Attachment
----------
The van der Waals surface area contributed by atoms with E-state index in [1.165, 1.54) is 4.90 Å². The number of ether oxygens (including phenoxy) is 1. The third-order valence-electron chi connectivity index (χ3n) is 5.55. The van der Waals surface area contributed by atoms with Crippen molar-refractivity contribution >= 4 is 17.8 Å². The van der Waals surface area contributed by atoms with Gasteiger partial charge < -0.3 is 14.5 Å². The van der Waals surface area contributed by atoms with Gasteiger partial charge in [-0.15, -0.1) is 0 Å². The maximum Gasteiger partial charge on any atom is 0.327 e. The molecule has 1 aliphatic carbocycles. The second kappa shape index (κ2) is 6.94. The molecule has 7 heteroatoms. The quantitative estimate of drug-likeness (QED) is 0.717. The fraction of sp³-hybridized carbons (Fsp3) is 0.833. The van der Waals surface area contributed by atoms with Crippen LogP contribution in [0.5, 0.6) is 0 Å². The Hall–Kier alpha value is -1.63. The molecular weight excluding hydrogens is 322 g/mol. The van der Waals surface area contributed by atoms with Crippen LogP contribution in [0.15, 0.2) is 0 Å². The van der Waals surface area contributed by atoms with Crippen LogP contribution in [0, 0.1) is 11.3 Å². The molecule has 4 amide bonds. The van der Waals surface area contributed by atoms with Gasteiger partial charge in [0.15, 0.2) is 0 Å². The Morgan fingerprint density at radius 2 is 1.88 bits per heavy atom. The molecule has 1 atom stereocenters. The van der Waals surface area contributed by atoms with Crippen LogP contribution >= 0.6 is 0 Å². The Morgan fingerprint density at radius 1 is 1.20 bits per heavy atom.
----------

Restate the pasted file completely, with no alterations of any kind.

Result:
The van der Waals surface area contributed by atoms with E-state index in [1.165, 1.54) is 4.90 Å². The number of ether oxygens (including phenoxy) is 1. The third-order valence-electron chi connectivity index (χ3n) is 5.55. The van der Waals surface area contributed by atoms with Crippen molar-refractivity contribution >= 4 is 17.8 Å². The van der Waals surface area contributed by atoms with Gasteiger partial charge < -0.3 is 14.5 Å². The van der Waals surface area contributed by atoms with Gasteiger partial charge in [-0.15, -0.1) is 0 Å². The maximum Gasteiger partial charge on any atom is 0.327 e. The molecule has 1 aliphatic carbocycles. The second kappa shape index (κ2) is 6.94. The molecule has 7 heteroatoms. The quantitative estimate of drug-likeness (QED) is 0.717. The fraction of sp³-hybridized carbons (Fsp3) is 0.833. The van der Waals surface area contributed by atoms with Crippen LogP contribution in [0.5, 0.6) is 0 Å². The Hall–Kier alpha value is -1.63. The molecular weight excluding hydrogens is 322 g/mol. The van der Waals surface area contributed by atoms with Crippen LogP contribution in [0.15, 0.2) is 0 Å². The van der Waals surface area contributed by atoms with Crippen LogP contribution in [0, 0.1) is 11.3 Å². The molecule has 4 amide bonds. The van der Waals surface area contributed by atoms with Gasteiger partial charge in [0.15, 0.2) is 0 Å². The Morgan fingerprint density at radius 2 is 1.88 bits per heavy atom. The molecule has 1 atom stereocenters. The van der Waals surface area contributed by atoms with Crippen LogP contribution >= 0.6 is 0 Å². The Morgan fingerprint density at radius 1 is 1.20 bits per heavy atom.